Solution Development Team Size
AgilePM teams primarily depends on informal communication. For this to be effective, AgilePM suggests that the optimum Solution Development Team size is seven +/- two people as this minimizes the number of possible connections that must be established and maintained. The Solution Development Team comprises the roles of Team Leader, Business Ambassador, Business Analyst, Solution Developer and Solution Tester. So some of these roles can have more than one person.
The advantage of a small team is that team members can communicate with one another with:
- Minimum formality
- Minimum management overhead
- Minimum risk
- Maximum benefit and ownership
It is possible for smaller and larger team sizes to be effective but have specific risks associated with them. If the team is small (e.g. three or four people) there is a risk to deliver what has been promised from a Timebox. Also if one person is absent from the team for any reason (for example, through illness), this will have a big impact.
If the Solution Development Team is greater than nine, the communications become more complex, daily stand-ups take longer (which may impact productivity) and some of the team communication may need to be managed more formally. For example: A DSDM project had a Solution Development Team of 30. Each daily stand-up took over 1 hour (@ 2 minutes per person), so each day this stand-up equated to 30 hours of project time used and people cannot remember everything they heard.
Business Engagement - Active and On-Going
AgilePM projects have a much better chance of success if the business is actively engaged and commits the necessary amount of time at all levels, and that this commitment is maintained throughout the project. There are three elements that help this:
- Commitment of business time throughout
- Day-to-day collaboration involving business roles in the Iterative Development process
- A supportive commercial (e.g. contractual) relationship (where appropriate)
Commitment of business time throughout
Commitment for the business and agreed participation is vital to successful AgilePM projects, since these roles provide the business direction to the project. In the early phases of the project, business engagement and business time is needed to provide the vision, the high-level requirements, the business priorities and the business case for the work to be done.
In the later phases of the project, the business roles provide the lowest-level detail and prioritisation of the requirements during Timeboxes, as well as testing and on-going acceptance of the Evolving Solution.
The level of business commitment for the project should definitely be quantified, discussed and agreed in the early phases. Without this commitment, the success of the AgilePM approach will be limited, especially where initial enthusiasm for a different way of working has passed and other business commitments start to draw on Business Ambassador or Business Advisor time.
It is also important to recognise that the key business people who have the necessary level of knowledge and empowerment are often also those who are super busy and have limited time for the project. This is especially true for the Business Ambassador role. Successful AgilePM projects rely on getting business people with good knowledge, and not just those who happen to have some free time. Therefore the project must make sure to get maximum value from these business people and not to waste their time.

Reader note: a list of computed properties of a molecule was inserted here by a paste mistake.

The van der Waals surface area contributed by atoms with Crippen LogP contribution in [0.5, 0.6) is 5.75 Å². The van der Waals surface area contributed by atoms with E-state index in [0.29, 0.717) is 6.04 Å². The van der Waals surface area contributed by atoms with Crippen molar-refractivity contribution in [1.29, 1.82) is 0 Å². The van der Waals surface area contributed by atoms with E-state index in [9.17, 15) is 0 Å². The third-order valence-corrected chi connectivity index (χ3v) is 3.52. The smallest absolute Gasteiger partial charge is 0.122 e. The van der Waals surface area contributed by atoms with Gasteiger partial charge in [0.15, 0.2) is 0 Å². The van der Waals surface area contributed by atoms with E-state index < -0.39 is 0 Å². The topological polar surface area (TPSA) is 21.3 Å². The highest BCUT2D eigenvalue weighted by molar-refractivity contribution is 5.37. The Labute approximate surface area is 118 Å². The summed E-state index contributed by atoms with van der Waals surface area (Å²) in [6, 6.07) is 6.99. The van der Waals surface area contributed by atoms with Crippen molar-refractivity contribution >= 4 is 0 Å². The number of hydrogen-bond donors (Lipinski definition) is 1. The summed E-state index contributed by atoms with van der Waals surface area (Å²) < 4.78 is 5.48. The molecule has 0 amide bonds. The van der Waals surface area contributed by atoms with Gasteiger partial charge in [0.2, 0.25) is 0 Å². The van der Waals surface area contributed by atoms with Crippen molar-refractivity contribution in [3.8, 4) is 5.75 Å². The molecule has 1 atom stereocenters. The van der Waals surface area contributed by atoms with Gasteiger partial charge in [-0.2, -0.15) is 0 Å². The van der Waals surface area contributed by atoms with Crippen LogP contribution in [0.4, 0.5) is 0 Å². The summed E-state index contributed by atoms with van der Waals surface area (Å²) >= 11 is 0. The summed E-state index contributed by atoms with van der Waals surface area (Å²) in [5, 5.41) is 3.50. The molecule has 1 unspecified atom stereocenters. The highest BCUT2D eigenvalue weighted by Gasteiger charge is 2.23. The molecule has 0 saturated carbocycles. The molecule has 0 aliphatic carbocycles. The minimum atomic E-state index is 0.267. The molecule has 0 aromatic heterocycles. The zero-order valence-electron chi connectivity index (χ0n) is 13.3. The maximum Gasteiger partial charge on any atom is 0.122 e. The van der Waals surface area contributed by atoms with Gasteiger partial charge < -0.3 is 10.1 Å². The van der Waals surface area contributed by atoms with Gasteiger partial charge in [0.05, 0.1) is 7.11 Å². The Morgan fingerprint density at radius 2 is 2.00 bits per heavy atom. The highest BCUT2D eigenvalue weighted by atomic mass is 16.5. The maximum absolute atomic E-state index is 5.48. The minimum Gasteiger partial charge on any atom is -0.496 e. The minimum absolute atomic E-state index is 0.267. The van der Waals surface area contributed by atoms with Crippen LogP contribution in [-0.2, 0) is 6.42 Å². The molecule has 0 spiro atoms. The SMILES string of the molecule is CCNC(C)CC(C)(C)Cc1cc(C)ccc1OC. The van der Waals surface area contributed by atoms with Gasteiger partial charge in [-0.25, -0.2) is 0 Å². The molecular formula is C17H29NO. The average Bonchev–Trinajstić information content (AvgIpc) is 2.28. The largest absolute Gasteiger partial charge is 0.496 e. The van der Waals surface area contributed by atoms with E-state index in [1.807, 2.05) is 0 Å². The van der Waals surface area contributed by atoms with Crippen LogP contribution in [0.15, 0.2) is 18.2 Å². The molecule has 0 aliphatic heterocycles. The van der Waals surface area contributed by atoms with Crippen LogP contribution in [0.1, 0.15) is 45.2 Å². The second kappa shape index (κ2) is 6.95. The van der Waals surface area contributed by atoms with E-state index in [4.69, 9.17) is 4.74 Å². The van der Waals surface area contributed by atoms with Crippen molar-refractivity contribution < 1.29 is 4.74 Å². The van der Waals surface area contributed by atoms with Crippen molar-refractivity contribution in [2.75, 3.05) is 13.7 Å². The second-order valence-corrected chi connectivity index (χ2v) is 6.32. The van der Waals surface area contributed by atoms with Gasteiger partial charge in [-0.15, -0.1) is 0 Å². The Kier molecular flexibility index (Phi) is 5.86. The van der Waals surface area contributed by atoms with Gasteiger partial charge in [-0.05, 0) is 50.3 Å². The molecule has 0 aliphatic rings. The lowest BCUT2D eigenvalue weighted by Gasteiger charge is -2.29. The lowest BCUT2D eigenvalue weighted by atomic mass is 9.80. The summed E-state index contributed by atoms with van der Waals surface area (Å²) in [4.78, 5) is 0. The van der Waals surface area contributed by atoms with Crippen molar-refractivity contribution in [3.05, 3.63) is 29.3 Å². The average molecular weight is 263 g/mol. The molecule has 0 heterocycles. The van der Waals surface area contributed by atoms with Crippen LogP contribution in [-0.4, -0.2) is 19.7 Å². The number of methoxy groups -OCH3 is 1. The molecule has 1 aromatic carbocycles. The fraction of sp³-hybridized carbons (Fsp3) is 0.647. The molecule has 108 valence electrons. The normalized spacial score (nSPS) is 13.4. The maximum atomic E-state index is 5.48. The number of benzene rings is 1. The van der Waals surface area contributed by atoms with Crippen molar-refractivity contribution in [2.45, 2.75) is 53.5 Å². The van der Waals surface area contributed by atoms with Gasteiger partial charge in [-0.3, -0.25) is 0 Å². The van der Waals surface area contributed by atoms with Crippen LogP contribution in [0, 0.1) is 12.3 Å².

Active Involvement of the business roles
The best communication occurs if the Solution Development Team (which includes the Business Ambassador) is co-located in their own dedicated environment, free from daily interruptions, although this ideal scenario is not always possible. For successful AgilePM projects, contact with the business roles must be on-going and frequent throughout the project. Where the whole Solution Development Team is not co-located, planning becomes even more important, since when someone is not sitting nearby, the ease of immediate communication is missing.
A Supportive commercial relationship
Where the supplier and the customer are from different organisations and development is covered by formal contract, or where Solution Developers are from the same organisation but working within a service level agreement, the relationship must accommodate the evolution of the solution’s requirements without imposing onerous change management overheads.
Iterative Development, Integrated Testing and Incremental Delivery
On all AgilePM projects, ensuring testing is fully embedded as part of the iterative and incremental development approach is key both to the reduction of project risk and to the success of the project. Ensuring that individual elements of the solution are technically fit for purpose and meet the business need, builds confidence in the direction and the quality of the Evolving Solution. Linking Solution Increments together and testing them in order to prove they are still behaving as expected delivers an even higher level of confidence. On all types of project, testing early and often mitigates the risk of discovering deeply embedded faults that may take significant time and effort to rectify, too late to take proper corrective action.